Allport in the Needles. Photo by Alan Bell.
Climber Christopher Allport died in an avalanche in the San Gabriel Mountains near Wrightwood, California on January 25th . A multi-sport athlete, as well as a talented actor and musician, Chris had a life-long love of the mountains, rivers, and coasts of California. He loved to combine climbing with skiing or paddling in a single, perfect day. He felt most at home in the southern Sierra Nevada, where he would combine ski descents with bouldering at the Buttermilks, or a morning climbing multi-pitch trad in the Needles with an afternoon kayaking the Kern River.
Chris was always game to do something, no matter where or when, as long as it was outside and brought him together with friends or family. Hard routes, easy routes, new routes, long approaches or a day at the crag—as long as he was out there, he was the happiest person around, and you couldn't help but be buoyed by his spirit. Partners described his joy for the mountains as "boundless" and "infectious." Kenji Haroutunian, writing in Outdoor Retailer, said "I feel that I've lost four friends…we climbed, skied, sang and played together over the past 15 years."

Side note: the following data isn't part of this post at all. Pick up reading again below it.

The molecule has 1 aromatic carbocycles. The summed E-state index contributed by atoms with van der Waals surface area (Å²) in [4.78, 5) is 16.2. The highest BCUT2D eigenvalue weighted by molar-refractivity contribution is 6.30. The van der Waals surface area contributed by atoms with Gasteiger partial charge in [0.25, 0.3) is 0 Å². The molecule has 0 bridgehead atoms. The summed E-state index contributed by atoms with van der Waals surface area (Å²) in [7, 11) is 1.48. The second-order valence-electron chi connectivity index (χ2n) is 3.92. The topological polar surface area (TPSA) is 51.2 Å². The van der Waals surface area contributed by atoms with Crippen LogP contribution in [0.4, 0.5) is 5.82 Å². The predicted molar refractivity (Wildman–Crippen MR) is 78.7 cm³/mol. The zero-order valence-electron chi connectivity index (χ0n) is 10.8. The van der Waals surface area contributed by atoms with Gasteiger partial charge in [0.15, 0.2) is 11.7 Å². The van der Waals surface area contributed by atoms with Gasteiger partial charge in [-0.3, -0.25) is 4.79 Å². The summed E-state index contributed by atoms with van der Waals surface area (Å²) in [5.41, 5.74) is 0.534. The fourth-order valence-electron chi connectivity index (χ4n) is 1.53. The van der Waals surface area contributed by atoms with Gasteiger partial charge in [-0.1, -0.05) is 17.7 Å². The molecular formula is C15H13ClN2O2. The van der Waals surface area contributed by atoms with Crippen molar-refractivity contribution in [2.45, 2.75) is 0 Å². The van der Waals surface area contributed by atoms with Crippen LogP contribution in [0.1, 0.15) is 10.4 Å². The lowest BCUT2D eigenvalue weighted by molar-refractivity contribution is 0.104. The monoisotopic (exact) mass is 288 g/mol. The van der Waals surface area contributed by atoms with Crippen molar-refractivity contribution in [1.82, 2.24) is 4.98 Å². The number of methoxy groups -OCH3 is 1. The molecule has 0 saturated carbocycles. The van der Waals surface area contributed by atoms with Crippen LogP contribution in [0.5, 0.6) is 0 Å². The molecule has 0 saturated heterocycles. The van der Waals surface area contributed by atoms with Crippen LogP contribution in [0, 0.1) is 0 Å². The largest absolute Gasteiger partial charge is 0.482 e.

Chris at Table Mountain, outside Bishop, CA. Photo by Andrew Allport.
Over the course of his life Chris introduced dozens of people to the joys of the mountains, and his infectious pleasure for climbing made it difficult for anyone to be afraid or timid on the rock. In the early 1990s Chris helped develop several routes in the Kern River Valley. Throughout the years he also wrote articles describing the thrills and dangers of climbing and backcountry skiing in Climbing (issue 156), Couloir, and The Los Angeles Times.
In recent years, Chris' proudest ascents were not his hardest lines, but the ones he climbed with his closest friends and family—a 24-hour car-to-car ascent of Mt. Whitney's east face with his son Andrew, a good-natured Dome Rock sandbag of his daughter-in-law, Diana, or a day of moderate soloing at Joshua Tree while camping with his wife, Susan, and younger son, Mason. Their lives and the lives of everyone with whom he climbed, skied, and paddled, will be forever dimmer with the loss of his luminescent presence.